Naomi: I'm delighted to introduce you to Emily today, who has kindly shared her experience as a Mixed Race planning bride, but also as someone who had to postpone her wedding twice(!) because of COVID. Emily is co-owner of The Blithe Boothe Company, a superb photo booth hire company who are, of course, part of our recommended suppliers. Kelvin, her other half, and business partner will be sharing his experience as a Black planning groom with us next week. Look out for that. Between navigating two postponements, planning their wedding within 8 months and sharing their experiences with us as part of our Black Love Matters pledge, allow me to introduce you to an incredible power couple. Over to Emily...  

Tell us a bit about your wedding planning journey so far.

I was never that kid who dreamt of my ‘big day’ or planned what my dress would look like. So understandably when Kelvin and I got engaged, I felt super overwhelmed with all the new attention and the sudden realisation that I had never, ever thought about what I do and don't like when it came to weddings! I am an introvert so my first hurdle was learning to deal with this new spotlight of love and attention from family, friends, and colleagues. Once I got my head around it and learned to embrace it, I then knuckled down to planning (100 Pinterest boards) as I figured out what I liked and disliked. I’m a graphic designer so absolutely loved planning the aesthetics of the day. Kelvin and I were set to get married June 25th 2020 and agreed to get ALL wedding planning completed by April 2020 (8 months after we got engaged). So you can imagine how devastated we were when Covid-19 came crashing down on our 90% complete wedding plans. We monitored the ever-evolving pandemic updates and made the super hard decision to postpone our wedding to August 17th 2020. As the weeks carried on, with heavy hearts, we came to terms with the fact our new date would also more than likely need postponing once more. Our new date is now set to June 2021, which has come with its pains, like finding a date all of our confirmed vendors can do as well as trying to claw back as much compensation from moving our honeymoon flights and accommodation. Nonetheless, we have now learned to celebrate the extra time given and remain hopeful June 2021 will be the best day of our lives!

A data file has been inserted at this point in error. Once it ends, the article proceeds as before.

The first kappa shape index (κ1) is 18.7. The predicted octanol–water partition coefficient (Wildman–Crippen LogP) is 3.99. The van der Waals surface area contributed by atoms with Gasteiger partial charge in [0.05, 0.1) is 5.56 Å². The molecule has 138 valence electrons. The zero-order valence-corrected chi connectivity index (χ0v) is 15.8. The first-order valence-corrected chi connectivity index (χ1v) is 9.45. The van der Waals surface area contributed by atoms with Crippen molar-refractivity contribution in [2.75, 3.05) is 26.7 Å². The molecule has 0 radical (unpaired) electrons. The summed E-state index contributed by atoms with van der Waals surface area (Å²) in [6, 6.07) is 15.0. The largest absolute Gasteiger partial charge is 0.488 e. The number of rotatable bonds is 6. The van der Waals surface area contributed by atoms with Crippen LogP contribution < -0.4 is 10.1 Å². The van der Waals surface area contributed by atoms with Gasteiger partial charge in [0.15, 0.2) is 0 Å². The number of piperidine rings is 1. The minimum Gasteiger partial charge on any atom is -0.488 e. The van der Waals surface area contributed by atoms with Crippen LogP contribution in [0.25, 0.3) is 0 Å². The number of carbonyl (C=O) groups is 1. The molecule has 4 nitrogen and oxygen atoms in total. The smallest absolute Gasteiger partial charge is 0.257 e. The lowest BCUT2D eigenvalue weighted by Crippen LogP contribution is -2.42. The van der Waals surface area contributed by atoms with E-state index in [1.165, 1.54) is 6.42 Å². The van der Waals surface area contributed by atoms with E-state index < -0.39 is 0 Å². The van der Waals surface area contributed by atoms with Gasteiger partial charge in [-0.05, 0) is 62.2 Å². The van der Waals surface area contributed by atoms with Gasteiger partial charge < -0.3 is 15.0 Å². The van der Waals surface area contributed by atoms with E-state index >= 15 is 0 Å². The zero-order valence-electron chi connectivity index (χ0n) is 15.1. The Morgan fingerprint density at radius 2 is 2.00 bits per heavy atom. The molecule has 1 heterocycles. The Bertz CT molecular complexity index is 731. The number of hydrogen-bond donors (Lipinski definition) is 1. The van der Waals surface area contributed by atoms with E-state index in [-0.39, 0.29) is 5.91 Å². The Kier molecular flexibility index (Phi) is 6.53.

How have you been gathering inspiration for your wedding that you've found relevant as a Mixed Race planning bride?